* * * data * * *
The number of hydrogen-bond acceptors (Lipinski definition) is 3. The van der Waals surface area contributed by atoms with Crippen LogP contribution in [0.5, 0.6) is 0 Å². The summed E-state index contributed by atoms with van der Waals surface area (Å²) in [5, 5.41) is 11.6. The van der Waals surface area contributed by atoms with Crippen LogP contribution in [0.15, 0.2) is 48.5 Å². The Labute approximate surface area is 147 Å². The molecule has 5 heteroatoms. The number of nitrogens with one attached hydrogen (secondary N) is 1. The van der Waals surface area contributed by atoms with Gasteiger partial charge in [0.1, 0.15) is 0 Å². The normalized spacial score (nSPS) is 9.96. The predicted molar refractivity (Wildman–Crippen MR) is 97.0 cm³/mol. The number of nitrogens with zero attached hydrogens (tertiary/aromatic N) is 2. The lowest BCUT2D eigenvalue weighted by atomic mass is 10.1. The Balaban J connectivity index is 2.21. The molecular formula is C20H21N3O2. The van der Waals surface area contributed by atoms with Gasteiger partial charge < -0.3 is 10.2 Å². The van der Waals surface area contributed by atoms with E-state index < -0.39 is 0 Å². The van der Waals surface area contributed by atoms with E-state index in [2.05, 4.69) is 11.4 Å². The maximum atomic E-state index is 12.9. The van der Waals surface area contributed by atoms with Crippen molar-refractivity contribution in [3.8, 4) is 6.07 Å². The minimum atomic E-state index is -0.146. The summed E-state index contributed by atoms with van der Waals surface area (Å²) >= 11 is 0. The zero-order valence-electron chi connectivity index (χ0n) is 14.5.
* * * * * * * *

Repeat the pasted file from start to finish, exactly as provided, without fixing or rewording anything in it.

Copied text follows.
The number of hydrogen-bond acceptors (Lipinski definition) is 3. The van der Waals surface area contributed by atoms with Crippen LogP contribution in [0.5, 0.6) is 0 Å². The summed E-state index contributed by atoms with van der Waals surface area (Å²) in [5, 5.41) is 11.6. The van der Waals surface area contributed by atoms with Crippen LogP contribution in [0.15, 0.2) is 48.5 Å². The Labute approximate surface area is 147 Å². The molecule has 5 heteroatoms. The number of nitrogens with one attached hydrogen (secondary N) is 1. The van der Waals surface area contributed by atoms with Gasteiger partial charge in [0.1, 0.15) is 0 Å². The normalized spacial score (nSPS) is 9.96. The predicted molar refractivity (Wildman–Crippen MR) is 97.0 cm³/mol. The number of nitrogens with zero attached hydrogens (tertiary/aromatic N) is 2. The lowest BCUT2D eigenvalue weighted by atomic mass is 10.1. The Balaban J connectivity index is 2.21. The molecular formula is C20H21N3O2. The van der Waals surface area contributed by atoms with Gasteiger partial charge < -0.3 is 10.2 Å². The van der Waals surface area contributed by atoms with E-state index < -0.39 is 0 Å². The van der Waals surface area contributed by atoms with E-state index in [2.05, 4.69) is 11.4 Å². The maximum atomic E-state index is 12.9. The van der Waals surface area contributed by atoms with Crippen molar-refractivity contribution in [3.8, 4) is 6.07 Å². The minimum atomic E-state index is -0.146. The summed E-state index contributed by atoms with van der Waals surface area (Å²) >= 11 is 0. The zero-order valence-electron chi connectivity index (χ0n) is 14.5.